Q. What is a Thing Type?

Thing Types allow you to effectively manage your catalogue of devices by defining common characteristics for devices that belong to the same device category. In addition, a Thing associated with a Thing Type can now have up to 50 attributes including 3 searchable attributes.

Q. What is Simplified Permission Management?

This feature allows you to easily manage permission policies for a large number of devices by using variables that reference Registry or X.509 certificate properties. The integration of Registry and Certificate properties with device policies offers the benefits listed below:

  • You can now reference Device Registry properties in device permission policies. Referencing device properties defined in the Device Registry allows your policies to reflect any changes made in the Device Registry. For example, by referencing the Thing Attribute named “building-address” as a variable in the policy, devices will automatically inherit a new set of permissions when they move buildings.
  • You can share a single generic policy for multiple devices. A generic policy can be shared among the same category of devices instead of creating a unique policy per device. For example, a policy that references the “serial-number” as a variable, can be attached to all the devices of the same model. When devices of the same serial number connect, policy variables will be automatically substituted by their serial-number.

Q. What are the Device Shadows?

The Device Shadows enable cloud and mobile applications to easily interact with the connected devices registered in AWS IoT. A Device Shadow in AWS IoT contains properties of a connected device. You can define any set of properties applicable to your use case. For example, for a smart light bulb, you might define ‘on-or-off’, ‘color’, and ‘brightness’ as the properties. The connected device is expected to report the actual values of those properties, which are stored in the Device Shadow. Applications get and update the properties simply by using a RESTful API provided by the AWS IoT service. The AWS IoT service and the AWS IoT Device SDKs take care of synchronizing property values between the connected device and its shadow in AWS IoT.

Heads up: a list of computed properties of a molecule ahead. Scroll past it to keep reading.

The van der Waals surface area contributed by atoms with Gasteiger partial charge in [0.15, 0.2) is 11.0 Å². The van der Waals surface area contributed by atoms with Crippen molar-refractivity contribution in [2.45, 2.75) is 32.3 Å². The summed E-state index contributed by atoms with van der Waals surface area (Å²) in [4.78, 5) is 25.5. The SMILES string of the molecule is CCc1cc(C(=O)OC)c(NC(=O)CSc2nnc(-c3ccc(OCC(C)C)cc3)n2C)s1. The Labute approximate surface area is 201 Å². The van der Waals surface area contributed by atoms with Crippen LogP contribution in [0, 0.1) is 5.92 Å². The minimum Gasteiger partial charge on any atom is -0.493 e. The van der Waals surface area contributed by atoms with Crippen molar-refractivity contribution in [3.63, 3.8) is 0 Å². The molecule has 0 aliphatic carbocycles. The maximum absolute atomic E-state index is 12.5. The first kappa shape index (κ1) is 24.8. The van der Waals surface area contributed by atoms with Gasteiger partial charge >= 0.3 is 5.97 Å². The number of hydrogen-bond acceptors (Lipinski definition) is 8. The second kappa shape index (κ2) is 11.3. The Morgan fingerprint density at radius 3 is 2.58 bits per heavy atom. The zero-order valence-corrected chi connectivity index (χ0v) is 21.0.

Q. Do I have to use Device Registry and Device Shadows?

You can have applications communicate directly to the connected devices using the Device Gateway and/or the Rules Engine in AWS IoT. However, we recommend using the Device Registry and Device Shadows since they offer richer and more structured development and management experience that lets you focus on the unique value you want to create for your customers rather than having to focus on the underlying communication and synchronization between the connected devices and the cloud.

Q. What is the lifecycle of a device and its Shadow in AWS IoT?

  • You register a device (such as a light bulb) in the Device Registry.
  • You program connected device to publish a set of its property values or ‘state (“I am ON and my color is RED”) to the AWS IoT service.
  • The last reported state is stored in the device’s Shadow in AWS IoT.
  • An application (such as a mobile app controlling the light bulb) uses a RESTful API to query AWS IoT for the last reported state of the light bulb, without the complexity of communicating directly with the light bulb.
  • When a user wants to change the state (such as turning the light bulb from ON to OFF), the application uses a RESTful API to request an update, i.e. sets a ‘desired’ state for the device in AWS IoT. AWS IoT takes care of synchronizing the desired state to the device.